Two courier companies currently have optional $1,000,000 liability insurancecoverage for their bicycle couriers at a cost to the courier of $100 -$125 per year. Staff are advised that similar insurance is available toother courier companies, at a reasonable cost. The licensing and testingof bicycle couriers. is expected to make bicycle couriers a more acceptablerisk to insurers generally.

Staff agree that licensing and testing will minimize the risk of accidentsand injuries. As additional protection however, both to the public andto the bicycle couriers themselves. Council may wish to require that couriercompanies who use the services of bicycle couriers be required to carrya minimum of $1 million liability insurance covering themselves and bicyclecouriers employed or contracted to them. Staff would continue to monitorthe availability and cost of such insurance.


Representatives of bicycle courier companies support RecommendationsA and B of this report. Company representatives agree that mandatory testingis required to discount license applicants who do not possess sufficienttraffic cycling skills and a knowledge of the rights and responsibilitiesof cyclists. Company representatives also requested that a course studypackage be made available for their couriers prior to examination and thatsame means of temporary licensing be made available for candidates notyet tested, to facilitate hiring during peak periods.

The courier companies see a mandatory insurance requirement as an unreasonableinterference by the City in their business operations. The companies maintainthat insurance to cover bicycle couriers could be, or become, expensiveand difficult to obtain. If insurance were mandatory this may mean thatthe companies could no longer engage in the bicycle courier business, Further,the companies argue that there have been very few claims associated withbicycle couriers and that potential accidents will be minimized by thetesting and examination requirements outlined in this report.


Bicycle courier representatives support Recommendations A and B of thisreport. Bicycle couriers support a required examination which would alsoinclude both an on-road component and 2 questions from bicycle courier

Representatives. Bicycle couriers also emphasized the need to educatethose couriers who are lacking in traffic cycling skills for their ownsafety and to improve the public image of bicycle couriers as a whole.Bicycle couriers themselves are also opposed to a mandatory insurance requirement.They fear that premium costs, which the companies would undoubtedly passon to the couriers, would be, or become, prohibitively expensive.


The Police Department has reviewed this report and support the CityEngineer's recommendations.

As noted by industry representatives and through observations, problembicycle couriers fall into one of two categories, these are:

1.) Experienced bicycle couriers with advanced bicycle handling skillsbut who possess a non- vehicular attitude.

2.) Inexperienced bicycle couriers with poor traffic cycling skillsresulting in the inability to properly handle their bicycle in certaintraffic situations

Staff feel that applicants applying for a bicycle courier license shouldbe required to pass both a written and an on-road examination which specificallytests for knowledge of the rights and responsibilities of cyclists andtraffic cycling skills. Applicants who fail the examination should be stronglyadvised to attend an 8 hour course designed specifically to deal with theabove noted deficiencies prevalent in problem bicycle couriers. The ChiefLicense Inspector will issue applicants an interim license pending writingand passing the next scheduled test. This would facilitate hiring duringpeak demand periods. As additional protection both to the public and tothe bicycle couriers, Council may wish to require that courier companieswho use the services of bicycle couriers be required to carry a minimumof $1 million liability Insurance covering themselves and bicycle couriersemployed or contracted to them.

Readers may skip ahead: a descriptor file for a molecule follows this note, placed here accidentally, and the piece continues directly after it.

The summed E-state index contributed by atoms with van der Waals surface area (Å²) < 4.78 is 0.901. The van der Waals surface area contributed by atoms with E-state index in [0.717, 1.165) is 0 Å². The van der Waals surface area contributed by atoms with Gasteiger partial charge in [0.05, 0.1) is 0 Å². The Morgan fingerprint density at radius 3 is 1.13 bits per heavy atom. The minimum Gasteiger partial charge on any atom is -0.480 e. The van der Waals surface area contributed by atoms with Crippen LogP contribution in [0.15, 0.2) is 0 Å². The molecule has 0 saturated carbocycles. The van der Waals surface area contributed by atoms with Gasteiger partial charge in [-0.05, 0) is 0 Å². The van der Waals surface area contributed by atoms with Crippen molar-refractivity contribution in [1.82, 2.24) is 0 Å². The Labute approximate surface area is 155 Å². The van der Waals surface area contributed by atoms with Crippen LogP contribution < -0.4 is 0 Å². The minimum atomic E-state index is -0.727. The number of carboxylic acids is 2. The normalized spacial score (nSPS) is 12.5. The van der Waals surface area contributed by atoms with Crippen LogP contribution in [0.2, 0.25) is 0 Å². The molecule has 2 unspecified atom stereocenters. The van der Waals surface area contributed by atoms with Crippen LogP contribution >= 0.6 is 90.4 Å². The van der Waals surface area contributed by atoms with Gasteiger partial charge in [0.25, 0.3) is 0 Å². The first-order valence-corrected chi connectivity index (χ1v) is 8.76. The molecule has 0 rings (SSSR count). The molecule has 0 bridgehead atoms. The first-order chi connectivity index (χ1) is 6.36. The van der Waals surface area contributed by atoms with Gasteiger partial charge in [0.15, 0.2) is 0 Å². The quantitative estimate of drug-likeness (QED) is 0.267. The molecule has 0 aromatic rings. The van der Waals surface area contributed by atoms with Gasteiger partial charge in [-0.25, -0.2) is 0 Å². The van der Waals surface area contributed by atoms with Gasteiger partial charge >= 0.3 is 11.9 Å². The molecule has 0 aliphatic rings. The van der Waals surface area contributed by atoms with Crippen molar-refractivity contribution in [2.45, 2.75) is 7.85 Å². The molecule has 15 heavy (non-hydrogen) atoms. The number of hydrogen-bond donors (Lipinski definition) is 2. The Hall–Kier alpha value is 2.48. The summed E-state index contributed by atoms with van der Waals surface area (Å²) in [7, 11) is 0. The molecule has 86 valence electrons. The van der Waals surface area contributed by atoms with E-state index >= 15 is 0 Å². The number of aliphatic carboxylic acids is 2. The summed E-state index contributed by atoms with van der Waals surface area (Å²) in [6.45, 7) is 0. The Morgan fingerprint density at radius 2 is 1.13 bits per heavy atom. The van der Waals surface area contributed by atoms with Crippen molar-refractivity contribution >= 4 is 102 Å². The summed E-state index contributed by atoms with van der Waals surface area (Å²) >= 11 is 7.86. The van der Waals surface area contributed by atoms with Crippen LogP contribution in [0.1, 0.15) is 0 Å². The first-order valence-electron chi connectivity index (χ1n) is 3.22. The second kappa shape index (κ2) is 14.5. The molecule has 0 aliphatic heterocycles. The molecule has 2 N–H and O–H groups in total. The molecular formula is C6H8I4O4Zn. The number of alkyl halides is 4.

Accordingly, the City Engineer recommends the following:

A) THAT the Vehicles for Hire By"Law be amended to require operatorsof courier bicycles to pass both a written and on-road examination (outlinedin Appendix B) at a cost of $20 prior to the granting of a license. Suchexam and fee to be administered by the Bicycling Association of B.C. (theprovincial body of the Canadian Cycling Association) in consultation withrepresentatives of the courier industry, and following approval by theChief License Inspector.

B) THAT applicants who fail the examination noted in RecommendationA be strongly advised to attend an 8 hour course entitled Traffic Skillsfor Couriers" (outlined in Appendix A) at a cost of $50 before applyingfor re-examination. Such course to be prepared and administered by theBicycling Association of B.C.

The City Engineer also submits item C for consideration.

C) THAT courier companies who use the services of bicycle couriers berequired to carry a minimum of $1 million liability insurance coveringthemselves and bicycle couriers employed or contracted to them."

The City Manager RECOMMENDS approval of A and B and submits item C forCONSIDERATION.

Report Dated June 7, 1988

M. Pospischil

Approved: City Engineer

Officials Recommended to be present

Permits and Licenses

Police Department

Law Department

Appendix A - Traffic Skills for Couriers

Appendix B - Bicycle Courier Examination

Appendix C - Instructor Certification Process